But as spectacular as these bookend waterfalls were, I think my favorite experience of Western New York’s waterfalls happened this morning. All by myself, in a hidden valley near the Town of Wales, New York. A map had tipped me off to a few points of interest near the cabin where we were staying. But I couldn’t pique the interest of anyone else in my family to join me. So I got up early, while everyone else was still enjoying the chance to sleep in. And I set out to see two hollows and two waterfalls that were marked on my map.
The hollows had interesting names in line with our “European” vacation: Wales Hollow and Dutch Hollow. But they weren’t actually all that interesting to experience. Just a couple of old churches and old cemeteries that even happened to mark the deaths of those old churches.
The first of the two waterfalls that I visited had the more interesting name: Angel Falls. But the site itself was not all that heavenly. Just a ten-foot drop, spread out over perhaps fifty feet of river running behind an old insurance office in the tiny town of Java Center, New York.
The last of the sites from the map that I visited, however, was spectacular. It was called Johnson Falls. I found a spot to park near the river. Getting out of the car, I walked downstream just a bit towards the sound of falling water. Perhaps a hundred meters from my parking spot, the riverbed suddenly dropped away to reveal a beautiful waterfall tumbling down the mossy slate.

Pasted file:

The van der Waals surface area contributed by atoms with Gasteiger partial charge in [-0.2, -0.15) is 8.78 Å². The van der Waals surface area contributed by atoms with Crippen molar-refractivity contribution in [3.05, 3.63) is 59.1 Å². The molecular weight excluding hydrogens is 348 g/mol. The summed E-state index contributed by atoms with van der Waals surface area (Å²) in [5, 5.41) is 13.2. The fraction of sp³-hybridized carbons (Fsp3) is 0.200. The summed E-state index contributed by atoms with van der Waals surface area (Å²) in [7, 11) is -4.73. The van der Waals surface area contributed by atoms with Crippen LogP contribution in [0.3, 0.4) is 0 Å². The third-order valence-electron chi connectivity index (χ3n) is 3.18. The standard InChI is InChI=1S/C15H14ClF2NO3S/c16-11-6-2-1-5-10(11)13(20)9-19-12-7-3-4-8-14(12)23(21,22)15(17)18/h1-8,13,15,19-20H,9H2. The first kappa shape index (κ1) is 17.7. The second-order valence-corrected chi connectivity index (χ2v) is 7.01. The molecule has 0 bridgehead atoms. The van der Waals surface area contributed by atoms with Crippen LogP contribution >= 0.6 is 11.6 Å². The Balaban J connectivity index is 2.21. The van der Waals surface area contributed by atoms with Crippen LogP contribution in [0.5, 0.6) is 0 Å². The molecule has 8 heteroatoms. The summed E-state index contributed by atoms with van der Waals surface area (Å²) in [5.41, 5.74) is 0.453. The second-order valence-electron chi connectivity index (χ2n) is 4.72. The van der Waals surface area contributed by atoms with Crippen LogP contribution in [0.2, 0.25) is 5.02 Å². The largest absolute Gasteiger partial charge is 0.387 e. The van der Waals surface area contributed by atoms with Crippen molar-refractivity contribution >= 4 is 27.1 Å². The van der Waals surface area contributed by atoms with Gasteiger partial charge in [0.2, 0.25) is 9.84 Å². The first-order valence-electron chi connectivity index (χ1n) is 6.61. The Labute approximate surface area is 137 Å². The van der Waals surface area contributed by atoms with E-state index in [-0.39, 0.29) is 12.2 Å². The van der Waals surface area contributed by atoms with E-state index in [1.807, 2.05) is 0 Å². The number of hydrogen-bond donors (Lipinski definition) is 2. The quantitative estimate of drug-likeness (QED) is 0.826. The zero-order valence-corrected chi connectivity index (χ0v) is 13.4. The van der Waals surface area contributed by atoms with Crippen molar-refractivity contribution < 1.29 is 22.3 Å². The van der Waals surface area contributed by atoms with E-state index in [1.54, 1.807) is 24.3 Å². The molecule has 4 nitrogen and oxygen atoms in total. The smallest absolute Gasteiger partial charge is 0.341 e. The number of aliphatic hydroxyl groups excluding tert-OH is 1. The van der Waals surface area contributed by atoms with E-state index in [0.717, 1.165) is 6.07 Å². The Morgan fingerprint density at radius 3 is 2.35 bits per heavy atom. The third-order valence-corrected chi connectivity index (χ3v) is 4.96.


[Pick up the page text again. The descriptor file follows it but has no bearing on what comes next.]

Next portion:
It was peaceful, more than awe-inspiring. So I sat down to read the Bible where I could just watch and listen to the river falling. After a few minutes, though, two other men approached the falls. They had a toddler with them (presumably a son of one of the men). But they walked up to the edge of the waterfall, grabbed a rope, and started rappelling down through the waterfall to the bottom of the falls.
While the first man started dropping down through the waterfall, I struck up a conversation with the other man. It turned out that his family owned land in the area, and he grew up visiting this waterfall. He had installed the rope himself, a couple of years previously. And he said that I was welcome to use the rope myself, if I wanted to. He said, “A lot of people don’t even realize that the bigger waterfall is downstream.”
I had noticed the rope when I first got to the falls. Still, I never would have used it if it hadn’t been for that interaction: (1) Notifying me that the real site to see was just a bit further downriver, and (2) Assuring me that it was safe and legal to use the rope for further exploration.
I got to the bottom of the first set of falls and let go of the rope. Then I splashed downstream for just another 50 meters or so. And indeed, there was an even deeper gorge with an even taller waterfall.
It was magnificent. And what was best about it was its “secrecy.” Really just a serendipitous reading of the map, a coincidental encounter with strangers, and a quiet Saturday morning in which to explore.